Subtitle: What do the inventor of the machine gun, a King of England, an America/Canadian/Bahamian multi-millionaire, a Nazi financier, and “Lucky” Luciano have in common with a tiny town in central Maine?
Introduction: This article is a radical departure from my usual writings. It concerns two men, both from the same small town, both of whom left as young men, both of whom became very wealthy, and both of whom were knighted by a King or Queen of England. There is very little information about genealogy here although there is a lot of history in this article.
I hope you enjoy these stories.
Knighthood cannot be granted to American citizens. Under the British system, citizens of countries that do not have the King or Queen as England’s head of state may have honors conferred upon them, in which case the awards are “honorary.” In the case of knighthoods, the holders are entitled to place initials behind their names but may not use the word “Sir” in front of their names. The only way for an American to become an officially recognized knight of the British Empire and to use the title of “Sir” is to renounce his American citizenship and to become a naturalized citizen of a country that considers the Queen as their head of state (I say “his” and “Sir” because the vast majority of knights are male; it’s been rare that a woman has received the title). Such countries would include Canada, Australia, New Zealand, Bermuda, the Bahamas, and perhaps more.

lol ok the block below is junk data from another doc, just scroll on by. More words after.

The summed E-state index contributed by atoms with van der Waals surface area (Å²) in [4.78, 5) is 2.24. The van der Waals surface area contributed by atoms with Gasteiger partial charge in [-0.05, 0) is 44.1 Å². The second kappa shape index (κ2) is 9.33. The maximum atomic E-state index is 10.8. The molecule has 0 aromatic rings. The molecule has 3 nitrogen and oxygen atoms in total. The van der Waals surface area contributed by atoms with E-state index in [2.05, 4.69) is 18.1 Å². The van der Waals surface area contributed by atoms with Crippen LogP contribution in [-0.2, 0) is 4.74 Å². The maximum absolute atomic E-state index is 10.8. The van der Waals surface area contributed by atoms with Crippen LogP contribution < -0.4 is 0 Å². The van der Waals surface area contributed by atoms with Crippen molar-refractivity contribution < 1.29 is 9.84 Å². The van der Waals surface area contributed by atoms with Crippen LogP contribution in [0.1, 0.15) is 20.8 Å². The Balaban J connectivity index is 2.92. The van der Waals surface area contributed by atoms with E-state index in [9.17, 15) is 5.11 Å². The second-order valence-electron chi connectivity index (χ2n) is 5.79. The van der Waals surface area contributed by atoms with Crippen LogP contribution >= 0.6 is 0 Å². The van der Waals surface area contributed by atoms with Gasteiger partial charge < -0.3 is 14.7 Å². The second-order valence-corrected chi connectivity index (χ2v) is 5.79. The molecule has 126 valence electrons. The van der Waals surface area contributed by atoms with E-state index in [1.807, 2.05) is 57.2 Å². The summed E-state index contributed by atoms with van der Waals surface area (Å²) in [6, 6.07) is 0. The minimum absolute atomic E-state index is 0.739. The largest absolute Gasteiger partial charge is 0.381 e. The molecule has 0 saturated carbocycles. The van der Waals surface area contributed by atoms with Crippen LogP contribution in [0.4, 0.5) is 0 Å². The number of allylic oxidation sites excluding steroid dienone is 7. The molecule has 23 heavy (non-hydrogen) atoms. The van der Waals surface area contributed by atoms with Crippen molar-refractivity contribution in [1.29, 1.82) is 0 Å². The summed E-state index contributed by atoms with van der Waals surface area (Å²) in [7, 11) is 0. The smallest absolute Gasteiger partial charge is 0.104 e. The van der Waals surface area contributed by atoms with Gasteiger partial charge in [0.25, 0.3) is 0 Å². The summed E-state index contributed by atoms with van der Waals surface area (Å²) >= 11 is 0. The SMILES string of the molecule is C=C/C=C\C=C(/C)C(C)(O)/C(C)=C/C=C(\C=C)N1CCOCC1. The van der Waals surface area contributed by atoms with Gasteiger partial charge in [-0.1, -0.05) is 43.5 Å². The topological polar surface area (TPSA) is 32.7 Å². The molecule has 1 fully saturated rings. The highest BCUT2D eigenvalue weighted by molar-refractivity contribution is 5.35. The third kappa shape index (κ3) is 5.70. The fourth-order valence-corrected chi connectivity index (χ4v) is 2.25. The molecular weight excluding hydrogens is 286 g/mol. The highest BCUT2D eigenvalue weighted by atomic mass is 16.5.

Several Americans have done just that and have become knights. Strangely, one tiny town in central Maine has produced no less than two such knights. Even stranger, each of these knights has been surrounded by mystery and intrigue. One of them was even murdered while in bed, reportedly because he was involved in international intrigue in the midst of World War II. His murderer was never identified or apprehended.
How did the tiny town of Sangerville, Maine, produce two such mysterious sons who both left town to seek successfully their fortunes, both to later be knighted by the King or Queen of England? What caused them both to become embroiled in controversy? Perhaps it was the water. More likely, it was the chafing constraints of life in a small town in northern New England. Both men left to better themselves.
The stories of each of these men sound like mystery novels.